BD Wong returns as Dr. Wu, and they have created a new creature that combines the DNA of a raptor with that of the Indominous Rex. This is the ultimate weaponized animal that combines the intelligence and trainability of the raptors with a larger, more deadly and vicious creature. The discovery is made by young Maisie Lockwood (Sermon), who under the care of Iris (Chaplin) lives at her grandfather’s estate. She’s also the subject of something I won’t reveal here. It’s given almost as a throwaway plotline here, but I suspect it heralds the direction of the third film in this planned Jurassic World trilogy.
The beginning of the film plays out too much like The Lost World: Jurassic Park played out. It deals with the capture of dinosaurs and the expected betrayals. Plenty of folks running from and trying to capture dinosaurs. The exception to the reused plot and visuals is the stunning destruction of the island volcano. Believe it or not, the dinosaurs really play second to the f/x of the decaying island. The segment is short and so not quite the focus of the film as the trailers and early buzz have you believe. It’s really just an elaborate setup, and one that gives way to a much more original and compelling drama.
Jurassic World is presented in an aspect ratio of 2.39:1. The ultra-high-definition 2160p image is arrived at by an HEVC codec with an average bitrate of 50 mbps. This ultra-high-definition image presentation brings these creatures to life like never before. It’s really a combination of the heightened detail and the added appearance of depth that breathes life into the dinosaurs. Jurassic Park set the bar high nearly 30 years ago, but it keeps getting higher, and the UHD/HDR improvements in home video can finally bring it to your own theatre. Black levels are nothing short of magnificent. The climactic cat-and-mouse on the roof of the mansion in the rain provides depths of shadow definition that will blow your mind. You have a dark sky. A very dark dinosaur with black claws in the rain. All of the detail remains with layers upon layers of subtle but distinctive black images. The color is most evident in the daylight on the island. There the dinosaurs are more vivid in their colors. The volcano’s lava provides the bright vivid end of the film’s color spectrum. This is absolutely a theatre showoff piece.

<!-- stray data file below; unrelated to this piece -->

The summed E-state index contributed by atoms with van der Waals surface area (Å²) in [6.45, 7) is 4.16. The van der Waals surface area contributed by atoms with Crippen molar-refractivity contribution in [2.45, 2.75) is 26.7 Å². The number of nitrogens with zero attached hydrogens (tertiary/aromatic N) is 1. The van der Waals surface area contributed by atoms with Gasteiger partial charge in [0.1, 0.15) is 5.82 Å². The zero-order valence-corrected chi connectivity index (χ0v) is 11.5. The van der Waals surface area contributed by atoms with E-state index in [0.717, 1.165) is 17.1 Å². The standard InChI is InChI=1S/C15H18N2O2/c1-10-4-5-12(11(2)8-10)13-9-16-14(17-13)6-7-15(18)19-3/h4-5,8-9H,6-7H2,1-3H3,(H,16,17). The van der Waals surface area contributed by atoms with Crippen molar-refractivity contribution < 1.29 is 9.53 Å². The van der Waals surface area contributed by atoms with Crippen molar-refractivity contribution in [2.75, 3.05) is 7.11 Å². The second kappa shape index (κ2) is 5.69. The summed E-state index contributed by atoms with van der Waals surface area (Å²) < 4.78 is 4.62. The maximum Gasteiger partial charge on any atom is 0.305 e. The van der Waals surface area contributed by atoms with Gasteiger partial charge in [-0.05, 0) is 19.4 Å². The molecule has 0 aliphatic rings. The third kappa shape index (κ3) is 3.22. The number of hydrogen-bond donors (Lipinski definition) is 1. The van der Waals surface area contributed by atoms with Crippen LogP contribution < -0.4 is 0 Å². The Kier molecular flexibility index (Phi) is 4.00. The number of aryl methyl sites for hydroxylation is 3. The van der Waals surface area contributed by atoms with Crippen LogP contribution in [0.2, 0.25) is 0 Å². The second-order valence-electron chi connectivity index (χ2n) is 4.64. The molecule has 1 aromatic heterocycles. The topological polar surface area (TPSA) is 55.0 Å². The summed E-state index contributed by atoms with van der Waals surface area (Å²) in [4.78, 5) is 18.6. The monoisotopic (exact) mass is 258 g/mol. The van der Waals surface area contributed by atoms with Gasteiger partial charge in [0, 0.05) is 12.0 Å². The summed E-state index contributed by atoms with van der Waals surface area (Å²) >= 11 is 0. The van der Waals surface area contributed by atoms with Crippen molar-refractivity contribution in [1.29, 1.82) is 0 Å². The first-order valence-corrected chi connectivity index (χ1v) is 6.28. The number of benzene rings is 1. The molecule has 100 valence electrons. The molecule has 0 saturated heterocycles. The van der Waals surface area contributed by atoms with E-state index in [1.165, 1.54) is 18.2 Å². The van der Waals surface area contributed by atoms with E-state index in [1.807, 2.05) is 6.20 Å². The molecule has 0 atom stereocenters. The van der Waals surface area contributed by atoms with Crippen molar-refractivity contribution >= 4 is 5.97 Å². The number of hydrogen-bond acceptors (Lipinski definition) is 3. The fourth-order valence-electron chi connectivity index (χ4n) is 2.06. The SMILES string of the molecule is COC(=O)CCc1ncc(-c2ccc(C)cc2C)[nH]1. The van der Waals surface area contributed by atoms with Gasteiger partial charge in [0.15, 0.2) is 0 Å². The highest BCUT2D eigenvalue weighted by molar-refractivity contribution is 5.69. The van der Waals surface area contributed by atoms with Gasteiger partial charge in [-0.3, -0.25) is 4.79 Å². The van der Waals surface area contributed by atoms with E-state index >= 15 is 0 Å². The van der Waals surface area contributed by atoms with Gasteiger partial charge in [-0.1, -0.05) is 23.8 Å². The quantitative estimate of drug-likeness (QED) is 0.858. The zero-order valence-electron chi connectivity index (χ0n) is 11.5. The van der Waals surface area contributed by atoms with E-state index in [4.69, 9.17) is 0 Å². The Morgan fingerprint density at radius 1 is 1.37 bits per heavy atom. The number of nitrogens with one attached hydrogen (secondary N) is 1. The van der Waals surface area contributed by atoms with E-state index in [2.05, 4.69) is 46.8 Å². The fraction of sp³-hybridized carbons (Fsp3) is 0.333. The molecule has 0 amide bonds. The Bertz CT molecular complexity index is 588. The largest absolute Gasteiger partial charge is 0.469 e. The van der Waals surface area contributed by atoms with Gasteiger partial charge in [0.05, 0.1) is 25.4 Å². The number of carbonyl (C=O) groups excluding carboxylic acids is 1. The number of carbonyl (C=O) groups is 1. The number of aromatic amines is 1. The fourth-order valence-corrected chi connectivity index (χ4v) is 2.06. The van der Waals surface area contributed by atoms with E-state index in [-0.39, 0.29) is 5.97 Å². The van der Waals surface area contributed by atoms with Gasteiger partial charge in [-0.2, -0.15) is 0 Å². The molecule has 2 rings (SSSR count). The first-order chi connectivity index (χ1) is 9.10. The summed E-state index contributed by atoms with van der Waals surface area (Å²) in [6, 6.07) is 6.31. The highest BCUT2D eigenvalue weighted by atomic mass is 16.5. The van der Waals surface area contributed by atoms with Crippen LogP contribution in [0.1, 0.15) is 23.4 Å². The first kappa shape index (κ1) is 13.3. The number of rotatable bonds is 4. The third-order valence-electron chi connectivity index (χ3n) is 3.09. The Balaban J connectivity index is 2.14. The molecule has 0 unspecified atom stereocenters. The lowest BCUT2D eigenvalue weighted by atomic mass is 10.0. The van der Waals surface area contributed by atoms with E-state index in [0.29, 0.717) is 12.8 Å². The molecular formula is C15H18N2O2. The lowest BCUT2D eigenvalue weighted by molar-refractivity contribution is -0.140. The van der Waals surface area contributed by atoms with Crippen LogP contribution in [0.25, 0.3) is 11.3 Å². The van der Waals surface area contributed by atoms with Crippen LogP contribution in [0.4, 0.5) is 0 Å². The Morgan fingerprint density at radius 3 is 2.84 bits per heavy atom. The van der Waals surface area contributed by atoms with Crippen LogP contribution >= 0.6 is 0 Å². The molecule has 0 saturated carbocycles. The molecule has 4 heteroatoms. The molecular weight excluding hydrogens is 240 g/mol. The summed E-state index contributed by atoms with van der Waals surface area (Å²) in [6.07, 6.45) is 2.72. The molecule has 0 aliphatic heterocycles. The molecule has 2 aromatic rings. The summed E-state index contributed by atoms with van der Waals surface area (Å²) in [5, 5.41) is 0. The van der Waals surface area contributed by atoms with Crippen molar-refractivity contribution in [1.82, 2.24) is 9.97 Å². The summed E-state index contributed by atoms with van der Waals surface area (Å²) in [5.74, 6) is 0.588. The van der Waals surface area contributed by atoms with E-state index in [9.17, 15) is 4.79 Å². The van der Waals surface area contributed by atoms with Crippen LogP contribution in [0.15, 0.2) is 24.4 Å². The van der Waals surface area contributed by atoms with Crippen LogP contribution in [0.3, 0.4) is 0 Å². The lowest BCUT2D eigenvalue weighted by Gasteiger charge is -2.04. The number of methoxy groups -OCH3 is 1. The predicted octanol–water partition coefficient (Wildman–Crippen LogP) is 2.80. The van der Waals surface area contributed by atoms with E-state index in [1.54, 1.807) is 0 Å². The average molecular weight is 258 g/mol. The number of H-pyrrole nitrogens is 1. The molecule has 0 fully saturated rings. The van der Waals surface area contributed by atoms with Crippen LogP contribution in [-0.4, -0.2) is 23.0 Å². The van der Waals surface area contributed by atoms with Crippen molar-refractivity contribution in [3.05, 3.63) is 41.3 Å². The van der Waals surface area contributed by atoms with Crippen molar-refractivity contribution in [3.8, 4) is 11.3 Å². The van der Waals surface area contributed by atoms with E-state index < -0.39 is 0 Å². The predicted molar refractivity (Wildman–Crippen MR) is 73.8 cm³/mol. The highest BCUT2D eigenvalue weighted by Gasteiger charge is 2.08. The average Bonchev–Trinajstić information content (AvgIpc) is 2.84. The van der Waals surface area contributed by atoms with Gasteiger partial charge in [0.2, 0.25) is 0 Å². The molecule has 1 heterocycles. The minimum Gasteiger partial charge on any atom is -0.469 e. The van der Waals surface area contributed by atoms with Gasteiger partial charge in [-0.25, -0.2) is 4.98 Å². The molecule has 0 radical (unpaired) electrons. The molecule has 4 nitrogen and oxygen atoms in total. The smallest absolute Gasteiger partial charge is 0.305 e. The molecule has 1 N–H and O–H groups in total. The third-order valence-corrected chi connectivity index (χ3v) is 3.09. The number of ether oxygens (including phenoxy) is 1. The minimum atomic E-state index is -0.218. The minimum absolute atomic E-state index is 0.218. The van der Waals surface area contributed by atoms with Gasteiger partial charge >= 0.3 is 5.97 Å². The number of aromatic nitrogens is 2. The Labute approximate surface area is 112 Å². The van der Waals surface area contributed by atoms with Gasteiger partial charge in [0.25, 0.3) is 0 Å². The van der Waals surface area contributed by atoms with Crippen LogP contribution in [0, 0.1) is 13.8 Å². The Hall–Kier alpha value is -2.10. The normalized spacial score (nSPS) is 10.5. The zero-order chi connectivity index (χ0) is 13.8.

The DTS:X track defaults to an aggressive 7.1 mix. The subs and clarity combine to deliver the famous T-Rex roar. But it also serves wonderfully in more subtle ways. The clicking of the hybrid raptor’s claws against the hardwood floors and later the roof shingles is one of the creepiest sounds in the film. It surrounds you and never dominates. There’s always something just out of your field of vision that keeps you on the edge of your seat in anticipation of what is out there. Dialog breaks through perfectly, and placement of everything is the key to what might not be the best Jurassic film, but certainly the most atmospheric.
The extras are all on the Blu-ray copy of the film.
On Set with Chris & Bryce: (3:05) You get some candid moments with the two leads getting a little crazy on the set. Steven Spielberg talks about the pair’s chemistry.
The Kingdom Evolves: (4:33) A look at the film’s evolution from the original Jurassic Park with clips from both. Cast and crew talk about the impact that first film had on them. We get a look inside the idea for this Jurassic World trilogy with one film yet to come. You get some concept art and pre-viz from this film.